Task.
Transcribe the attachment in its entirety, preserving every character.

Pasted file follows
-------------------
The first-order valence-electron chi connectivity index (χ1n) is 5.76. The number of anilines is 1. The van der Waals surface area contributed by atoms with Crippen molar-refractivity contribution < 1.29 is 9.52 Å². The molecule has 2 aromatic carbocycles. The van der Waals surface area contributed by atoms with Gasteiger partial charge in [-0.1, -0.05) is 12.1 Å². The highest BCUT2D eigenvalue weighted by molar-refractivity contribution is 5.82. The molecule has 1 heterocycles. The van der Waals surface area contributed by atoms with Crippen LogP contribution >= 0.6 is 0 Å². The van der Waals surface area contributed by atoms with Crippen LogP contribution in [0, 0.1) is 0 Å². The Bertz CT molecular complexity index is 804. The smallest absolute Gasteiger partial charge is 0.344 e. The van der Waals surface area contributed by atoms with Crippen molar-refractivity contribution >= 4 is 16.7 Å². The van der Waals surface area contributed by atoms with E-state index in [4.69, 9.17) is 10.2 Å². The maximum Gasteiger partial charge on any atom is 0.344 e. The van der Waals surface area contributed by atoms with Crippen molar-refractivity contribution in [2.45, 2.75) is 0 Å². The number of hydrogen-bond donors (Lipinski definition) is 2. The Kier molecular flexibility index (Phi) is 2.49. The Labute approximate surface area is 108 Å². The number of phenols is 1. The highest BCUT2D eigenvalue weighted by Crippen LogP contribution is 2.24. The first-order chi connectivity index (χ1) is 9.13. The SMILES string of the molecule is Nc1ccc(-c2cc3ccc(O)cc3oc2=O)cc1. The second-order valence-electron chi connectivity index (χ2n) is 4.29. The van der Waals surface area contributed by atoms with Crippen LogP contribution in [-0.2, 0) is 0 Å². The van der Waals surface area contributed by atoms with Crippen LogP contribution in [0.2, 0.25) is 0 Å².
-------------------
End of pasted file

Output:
The first-order valence-electron chi connectivity index (χ1n) is 5.76. The number of anilines is 1. The van der Waals surface area contributed by atoms with Crippen molar-refractivity contribution < 1.29 is 9.52 Å². The molecule has 2 aromatic carbocycles. The van der Waals surface area contributed by atoms with Gasteiger partial charge in [-0.1, -0.05) is 12.1 Å². The highest BCUT2D eigenvalue weighted by molar-refractivity contribution is 5.82. The molecule has 1 heterocycles. The van der Waals surface area contributed by atoms with Crippen LogP contribution >= 0.6 is 0 Å². The van der Waals surface area contributed by atoms with Crippen LogP contribution in [0, 0.1) is 0 Å². The Bertz CT molecular complexity index is 804. The smallest absolute Gasteiger partial charge is 0.344 e. The van der Waals surface area contributed by atoms with Crippen molar-refractivity contribution >= 4 is 16.7 Å². The van der Waals surface area contributed by atoms with E-state index in [4.69, 9.17) is 10.2 Å². The maximum Gasteiger partial charge on any atom is 0.344 e. The van der Waals surface area contributed by atoms with Crippen molar-refractivity contribution in [2.45, 2.75) is 0 Å². The number of hydrogen-bond donors (Lipinski definition) is 2. The Kier molecular flexibility index (Phi) is 2.49. The Labute approximate surface area is 108 Å². The number of phenols is 1. The highest BCUT2D eigenvalue weighted by Crippen LogP contribution is 2.24. The first-order chi connectivity index (χ1) is 9.13. The SMILES string of the molecule is Nc1ccc(-c2cc3ccc(O)cc3oc2=O)cc1. The second-order valence-electron chi connectivity index (χ2n) is 4.29. The van der Waals surface area contributed by atoms with Crippen LogP contribution in [-0.2, 0) is 0 Å². The van der Waals surface area contributed by atoms with Crippen LogP contribution in [0.2, 0.25) is 0 Å².